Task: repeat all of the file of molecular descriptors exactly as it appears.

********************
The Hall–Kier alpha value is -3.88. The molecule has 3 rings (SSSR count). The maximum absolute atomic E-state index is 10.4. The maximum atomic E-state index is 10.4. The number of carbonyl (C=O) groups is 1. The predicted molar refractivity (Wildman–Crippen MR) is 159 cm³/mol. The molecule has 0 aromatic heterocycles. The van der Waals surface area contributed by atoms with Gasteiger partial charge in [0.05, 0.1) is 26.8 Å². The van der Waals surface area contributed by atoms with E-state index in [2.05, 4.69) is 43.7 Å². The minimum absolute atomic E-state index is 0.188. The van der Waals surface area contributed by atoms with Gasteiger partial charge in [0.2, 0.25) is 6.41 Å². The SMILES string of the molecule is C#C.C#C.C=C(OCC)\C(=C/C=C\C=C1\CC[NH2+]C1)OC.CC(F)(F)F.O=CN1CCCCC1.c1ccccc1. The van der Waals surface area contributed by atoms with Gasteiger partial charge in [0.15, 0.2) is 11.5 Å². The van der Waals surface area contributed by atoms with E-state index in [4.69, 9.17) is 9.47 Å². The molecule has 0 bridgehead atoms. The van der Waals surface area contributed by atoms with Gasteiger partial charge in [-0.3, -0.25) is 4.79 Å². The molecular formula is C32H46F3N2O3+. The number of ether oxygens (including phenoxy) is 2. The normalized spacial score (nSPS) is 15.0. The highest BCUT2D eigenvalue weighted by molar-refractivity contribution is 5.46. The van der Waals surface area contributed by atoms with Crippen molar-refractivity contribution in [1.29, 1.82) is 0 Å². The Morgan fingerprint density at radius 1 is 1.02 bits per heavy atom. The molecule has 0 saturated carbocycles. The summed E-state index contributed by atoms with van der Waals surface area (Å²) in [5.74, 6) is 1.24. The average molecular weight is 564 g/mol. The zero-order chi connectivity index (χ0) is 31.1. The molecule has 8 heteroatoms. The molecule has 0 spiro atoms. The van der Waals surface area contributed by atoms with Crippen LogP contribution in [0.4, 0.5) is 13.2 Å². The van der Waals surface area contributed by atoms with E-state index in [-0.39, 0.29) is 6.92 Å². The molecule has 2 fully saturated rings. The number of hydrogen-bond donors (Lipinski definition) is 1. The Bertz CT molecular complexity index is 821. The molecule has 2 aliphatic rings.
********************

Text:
The Hall–Kier alpha value is -3.88. The molecule has 3 rings (SSSR count). The maximum absolute atomic E-state index is 10.4. The maximum atomic E-state index is 10.4. The number of carbonyl (C=O) groups is 1. The predicted molar refractivity (Wildman–Crippen MR) is 159 cm³/mol. The molecule has 0 aromatic heterocycles. The van der Waals surface area contributed by atoms with Gasteiger partial charge in [0.05, 0.1) is 26.8 Å². The van der Waals surface area contributed by atoms with E-state index in [2.05, 4.69) is 43.7 Å². The minimum absolute atomic E-state index is 0.188. The van der Waals surface area contributed by atoms with Gasteiger partial charge in [0.2, 0.25) is 6.41 Å². The SMILES string of the molecule is C#C.C#C.C=C(OCC)\C(=C/C=C\C=C1\CC[NH2+]C1)OC.CC(F)(F)F.O=CN1CCCCC1.c1ccccc1. The van der Waals surface area contributed by atoms with Gasteiger partial charge in [0.15, 0.2) is 11.5 Å². The van der Waals surface area contributed by atoms with E-state index in [4.69, 9.17) is 9.47 Å². The molecule has 0 bridgehead atoms. The van der Waals surface area contributed by atoms with Gasteiger partial charge in [-0.3, -0.25) is 4.79 Å². The molecular formula is C32H46F3N2O3+. The number of ether oxygens (including phenoxy) is 2. The normalized spacial score (nSPS) is 15.0. The highest BCUT2D eigenvalue weighted by molar-refractivity contribution is 5.46. The van der Waals surface area contributed by atoms with Crippen molar-refractivity contribution in [1.29, 1.82) is 0 Å². The Morgan fingerprint density at radius 1 is 1.02 bits per heavy atom. The molecule has 0 saturated carbocycles. The summed E-state index contributed by atoms with van der Waals surface area (Å²) in [5.74, 6) is 1.24. The average molecular weight is 564 g/mol. The zero-order chi connectivity index (χ0) is 31.1. The molecule has 8 heteroatoms. The molecule has 0 spiro atoms. The van der Waals surface area contributed by atoms with Crippen LogP contribution in [0.4, 0.5) is 13.2 Å². The van der Waals surface area contributed by atoms with E-state index in [-0.39, 0.29) is 6.92 Å². The molecule has 2 fully saturated rings. The number of hydrogen-bond donors (Lipinski definition) is 1. The Bertz CT molecular complexity index is 821. The molecule has 2 aliphatic rings.